Two foundations that serve the needy achieved the kind of spotlight at Sunday’s night’s Academy Awards telecast that any nonprofit yearns for: A shout-out from a famous celebrity to the 10 million or more people estimated to be watching the Oscars from home.
Time will tell whether the Motion Picture & Television Fund Foundation and the Tyler Perry Foundation will enjoy windfalls from receiving Jean Hersholt Humanitarian Awards. But given the vast exposure they received, donations for the foundations’ causes are almost sure to rise.
The MPTF, the first organization to win the special humanitarian Oscar, received a lengthy personal introduction from Bryan Cranston to celebrate its 100th anniversary of providing for the needy of the industry.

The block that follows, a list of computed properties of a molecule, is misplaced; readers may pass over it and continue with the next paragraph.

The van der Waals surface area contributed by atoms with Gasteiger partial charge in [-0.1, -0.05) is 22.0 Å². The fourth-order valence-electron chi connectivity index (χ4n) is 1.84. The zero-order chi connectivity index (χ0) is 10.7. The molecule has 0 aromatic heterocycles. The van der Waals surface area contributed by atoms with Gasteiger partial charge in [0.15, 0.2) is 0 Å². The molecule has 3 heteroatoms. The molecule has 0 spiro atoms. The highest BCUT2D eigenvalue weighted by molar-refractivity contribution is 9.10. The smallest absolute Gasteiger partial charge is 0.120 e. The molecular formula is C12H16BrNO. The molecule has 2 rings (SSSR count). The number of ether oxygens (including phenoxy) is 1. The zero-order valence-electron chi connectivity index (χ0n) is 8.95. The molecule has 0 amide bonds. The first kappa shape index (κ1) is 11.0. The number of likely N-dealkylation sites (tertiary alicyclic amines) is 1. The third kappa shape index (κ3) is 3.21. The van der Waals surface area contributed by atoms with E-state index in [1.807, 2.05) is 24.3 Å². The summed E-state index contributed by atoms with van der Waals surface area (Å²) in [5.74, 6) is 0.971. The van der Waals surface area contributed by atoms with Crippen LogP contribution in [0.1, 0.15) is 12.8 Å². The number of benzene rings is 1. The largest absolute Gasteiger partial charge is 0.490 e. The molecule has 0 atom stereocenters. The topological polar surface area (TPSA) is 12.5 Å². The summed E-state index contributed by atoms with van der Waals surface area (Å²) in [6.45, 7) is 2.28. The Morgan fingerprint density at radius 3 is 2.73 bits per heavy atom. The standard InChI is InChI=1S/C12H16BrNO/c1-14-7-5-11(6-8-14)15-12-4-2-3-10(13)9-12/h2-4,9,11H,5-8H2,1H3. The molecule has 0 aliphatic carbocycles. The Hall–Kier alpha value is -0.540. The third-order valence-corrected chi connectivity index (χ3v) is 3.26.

Actress Viola Davis presented the award to Perry, the actor, filmmaker and philanthropist, after a presentation from Whoopi Goldberg that spoke of his support of food-insecure families in Georgia during the pandemic. Hunger is only a part of the foundation's work, which ranges from education to climate change and human rights.
“When I set out to help someone," Perry said in his acceptance speech, "it is my intention to do just that. I’m not trying to do anything other than meet somebody at their humanity.”
For charitable foundations, history suggests that a public embrace from a celebrity can pay off.
Consider what happened 2015 after Patricia Arquette mentioned GiveLove in accepting her award for Best Supporting Actress for “Boyhood." Donations to the small nonprofit, which teaches safe sanitation practices in Latin America and Africa, doubled for the year, according to its tax filings.
Arquette's call-to-arms to close the gender wage gap was even more impactful.